You can still have your reproducible builds and easy to maintain packages with this workflow. I think this would be less work than shipping .deb packages.

§False: To deploy software, you need to contribute to Nixpkgs

Nixpkgs is the official repository of Nix software. It presently has 5000+ issues open, and 4400+ pull requests open. Some are from 2017. Some are from minutes ago. It is not a good use of your time to contribute back to Nixpkgs. Only do so if you really do want to share your changes with the rest of the Nix community. If you do contribute, just be patient, maybe participate in some politicking so you can then ask your newly found Nix influencers to check over your PRs for you.

If you want to package software, you just do it, add it to your Nix configuration, and carry on. If you want to share it, you can consider contributing your changes to Nixpkgs. If you need to share with a smaller audience, consider adding these packages to a flake, then publishing the flake. This is an alternative way to ship software with Nix. Historically you can also use the Nix User Repositories (NUR).

If you try to contribute to Nixpkgs before knowing how to deploy custom software locally, you’re going to have a difficult time getting anything done quickly.

§Maybe false: My workplace should adopt Nix

Think about why you want Nix at work. If you think it objectively would eliminate a bunch of problems, it might be worth building an adoption plan and getting buy in. Consider who maintains your Nixpkgs fork or Nix codebases (you’ll end up with a flake or overlay for your custom derivations). Consider who will maintain all the infra needed to operate Nix in a meaningful way with significant customization to Nixpkgs. This looks like additional build environments designed just to build Nix closures. I’ve never done this, so there might be more components needed to use Nix at scale.

Nix is not a well understood product. Each consultant will try to bring their own unique solution to the same exact problem. Nobody really understands Nix except for a few extremely clever devs who have been cursed with the Curse of Knowledge. They don’t know how to relate to lay, non-Nix users anymore. You see this on forums and stuff. “It’s so easy!”, or “Just create a flake.nix and edit it to look like my sample.” Famous “Nix” words. And since everyone approaches Nix in a slightly different way due to its mechanism-free design, tutorials rarely work out of the box. You need to understand the content before trying to apply it in a tutorial.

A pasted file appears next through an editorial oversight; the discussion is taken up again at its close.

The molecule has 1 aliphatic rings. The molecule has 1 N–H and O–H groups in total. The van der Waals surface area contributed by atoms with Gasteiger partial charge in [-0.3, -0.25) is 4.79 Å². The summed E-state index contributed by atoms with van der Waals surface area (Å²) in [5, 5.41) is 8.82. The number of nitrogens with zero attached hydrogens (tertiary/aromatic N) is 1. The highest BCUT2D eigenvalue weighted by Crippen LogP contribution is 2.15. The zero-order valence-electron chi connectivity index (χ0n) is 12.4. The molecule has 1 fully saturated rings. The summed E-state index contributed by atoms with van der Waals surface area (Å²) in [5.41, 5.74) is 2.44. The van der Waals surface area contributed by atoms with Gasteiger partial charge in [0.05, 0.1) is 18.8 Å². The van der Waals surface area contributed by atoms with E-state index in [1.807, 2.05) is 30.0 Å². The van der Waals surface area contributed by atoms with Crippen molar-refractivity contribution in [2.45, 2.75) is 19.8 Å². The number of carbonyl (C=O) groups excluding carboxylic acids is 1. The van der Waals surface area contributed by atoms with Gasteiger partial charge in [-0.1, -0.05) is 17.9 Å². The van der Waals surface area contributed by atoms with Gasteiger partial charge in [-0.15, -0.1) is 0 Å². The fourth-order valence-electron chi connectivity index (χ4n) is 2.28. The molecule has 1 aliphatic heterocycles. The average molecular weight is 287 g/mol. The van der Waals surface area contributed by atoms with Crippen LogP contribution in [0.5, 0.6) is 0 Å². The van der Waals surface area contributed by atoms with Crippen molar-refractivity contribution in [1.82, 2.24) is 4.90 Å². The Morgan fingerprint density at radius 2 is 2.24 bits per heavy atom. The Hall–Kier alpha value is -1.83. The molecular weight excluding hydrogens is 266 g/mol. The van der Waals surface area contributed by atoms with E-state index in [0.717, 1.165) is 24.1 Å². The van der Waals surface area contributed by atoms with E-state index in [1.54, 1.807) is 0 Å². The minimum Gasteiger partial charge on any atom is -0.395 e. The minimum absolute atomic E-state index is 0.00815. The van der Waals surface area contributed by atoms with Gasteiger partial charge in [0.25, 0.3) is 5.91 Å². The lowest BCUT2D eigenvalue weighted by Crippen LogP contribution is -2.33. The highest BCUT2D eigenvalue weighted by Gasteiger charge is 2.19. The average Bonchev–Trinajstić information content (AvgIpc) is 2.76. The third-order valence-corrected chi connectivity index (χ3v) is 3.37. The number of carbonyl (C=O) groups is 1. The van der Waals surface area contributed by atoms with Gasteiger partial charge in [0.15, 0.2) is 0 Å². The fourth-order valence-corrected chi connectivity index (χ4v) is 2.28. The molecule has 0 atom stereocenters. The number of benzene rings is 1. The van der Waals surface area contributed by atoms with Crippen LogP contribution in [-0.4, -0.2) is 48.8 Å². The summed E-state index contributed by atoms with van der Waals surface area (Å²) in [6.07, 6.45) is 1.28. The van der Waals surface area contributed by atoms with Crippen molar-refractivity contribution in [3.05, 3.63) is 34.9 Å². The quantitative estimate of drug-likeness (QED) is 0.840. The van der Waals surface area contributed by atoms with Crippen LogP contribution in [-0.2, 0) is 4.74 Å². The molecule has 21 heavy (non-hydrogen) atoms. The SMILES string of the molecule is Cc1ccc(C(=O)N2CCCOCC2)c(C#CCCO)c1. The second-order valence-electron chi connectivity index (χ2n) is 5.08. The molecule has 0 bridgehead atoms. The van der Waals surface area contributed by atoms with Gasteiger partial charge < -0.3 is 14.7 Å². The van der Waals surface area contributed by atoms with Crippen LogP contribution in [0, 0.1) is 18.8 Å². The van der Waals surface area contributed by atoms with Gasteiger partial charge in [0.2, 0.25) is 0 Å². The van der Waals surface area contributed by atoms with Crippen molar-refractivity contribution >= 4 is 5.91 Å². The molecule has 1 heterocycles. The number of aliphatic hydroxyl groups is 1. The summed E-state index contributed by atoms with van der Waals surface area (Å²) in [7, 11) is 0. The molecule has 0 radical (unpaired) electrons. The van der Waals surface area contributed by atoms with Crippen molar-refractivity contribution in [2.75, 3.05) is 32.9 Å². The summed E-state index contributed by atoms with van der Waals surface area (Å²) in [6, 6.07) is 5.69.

§False: Nix is a cohesive solution

Absolutely false. Nix is like x11 - it provides mechanism but no policy. This means if you want to do something weird, Nix will let you. It also means you have to do a lot of research to determine which software support packages to pair with Nix. You will also spend time finding best practices, since there is no cohesive community guidance around the core NixOS system - you need to draw your own conclusions.

If you’re looking to adopt Nix for anything nontrivial, consider hiring somebody like myself to consult on the project. Nix is a business risk that can pay off with support.

§Conclusion

Figure 1: XKCD 1343 Creative Commons Attribution-NonCommercial 2.5 License.

Figure 1: XKCD 1343 Creative Commons Attribution-NonCommercial 2.5 License.

I like Nix. I hope you learned something surprisingly about Nix from this post. If you’re interested in trying out Nix or NixOS, try in a virtual machine or on a spare laptop. Try on something non-essential. I hope you like it too.


  1. Pro tip: Run git add --intent-to-add . before running nix build, or nix build won’t see your changes not in the git index. You’ll still need to run git add before committing. ↩︎

  2. According to ZFS the actual used size is this uses just 55.1 GB thanks to ZFS compression. This speeds up accessing /nix/store because less blocks need to be read from disk. ↩︎